The inductor 15 is preferably made in a manner similar to that for a transformer, but having only one winding. Inductor 15 has a winding 17 and a core 19. The core is preferably a laminated steel core having a size of about EI25.5. The designation EI relates to a transformer core structure having an "E" shaped cross section with a cover or "I" shaped flux member lying adjacent the open portion of the "E." The numerical designation 25.5 relates to the size in centimeters, which is roughly equal to one inch. This dimension represents the "height" of the "E" portion. The overall dimensions of this structure is about one inch by about one inch.

The inductor 15 ideally is constructed with a small plastic transformer spool, and should have, in a preferred embodiment, about 560 turns of No. 31 AWG wire. Inductor 15 may have an inductive value of from about 50 millihenries to about 75 millihenries. The circuit of the present invention is believed to require lesser turns of wire than other inductive elements used in ballast circuits, resulting in less heat generated due to a lesser length of resistive wire in the turns. The iron core 19 increases the inductance of inductor 15. However, the inductor 15 will have only a single winding 17.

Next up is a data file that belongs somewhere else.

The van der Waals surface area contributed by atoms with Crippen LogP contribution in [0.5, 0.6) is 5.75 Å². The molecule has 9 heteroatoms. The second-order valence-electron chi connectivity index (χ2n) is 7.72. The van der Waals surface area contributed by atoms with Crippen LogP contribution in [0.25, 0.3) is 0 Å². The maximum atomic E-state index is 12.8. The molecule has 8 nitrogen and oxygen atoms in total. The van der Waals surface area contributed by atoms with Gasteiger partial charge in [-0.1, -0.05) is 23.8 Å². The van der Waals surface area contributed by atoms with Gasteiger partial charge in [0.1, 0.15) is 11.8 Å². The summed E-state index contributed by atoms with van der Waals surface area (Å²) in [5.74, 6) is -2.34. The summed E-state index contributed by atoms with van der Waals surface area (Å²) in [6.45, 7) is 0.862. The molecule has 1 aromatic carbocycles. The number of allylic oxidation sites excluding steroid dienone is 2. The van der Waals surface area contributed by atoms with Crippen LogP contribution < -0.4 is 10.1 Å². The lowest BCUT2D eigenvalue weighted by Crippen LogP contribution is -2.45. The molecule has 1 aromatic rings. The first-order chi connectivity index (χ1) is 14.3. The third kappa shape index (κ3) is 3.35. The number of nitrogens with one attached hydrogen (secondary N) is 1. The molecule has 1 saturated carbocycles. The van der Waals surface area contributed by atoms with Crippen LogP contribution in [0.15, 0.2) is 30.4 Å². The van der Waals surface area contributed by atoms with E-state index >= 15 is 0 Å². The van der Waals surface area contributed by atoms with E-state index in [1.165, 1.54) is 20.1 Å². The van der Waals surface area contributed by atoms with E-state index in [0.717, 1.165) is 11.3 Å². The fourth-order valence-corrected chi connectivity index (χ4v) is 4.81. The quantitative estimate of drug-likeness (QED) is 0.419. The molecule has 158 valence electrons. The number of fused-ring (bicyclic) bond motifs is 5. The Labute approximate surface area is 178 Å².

A resistor 21 is connected in parallel with inductor 15. Certain fluorescent lamps and or certain makes of fluorescent lamps may be more susceptible to flickering than others. To dampen this effect, the resistor 21, which may preferably be a one fourth watt--150 OHM resistor, is added in parallel with the inductor 15. The resistor also acts as a safety to the inductor 15 by channeling the excessive current draw through the resistor 21 rather than the inductor 15, which current can damage the inductor 15 by intense heat during periods of abnormal excessive current draw.

In the Figure, the inductor 15 is connected to a first electrode 23 of a fluorescent lamp 25. The first electrode 23 is also connected to one terminal of a glow bottle 27, which may preferably be a type GB22 which is commercially available from the Sylvania Corporation. The other terminal of a glow bottle 27 is connected to a second electrode 29 of the fluorescent lamp 25. The lamp may be a four watt lamp, available from the Sylvania Corporation and several other suppliers; it is hereafter referred to as a mini-fluorescent lamp.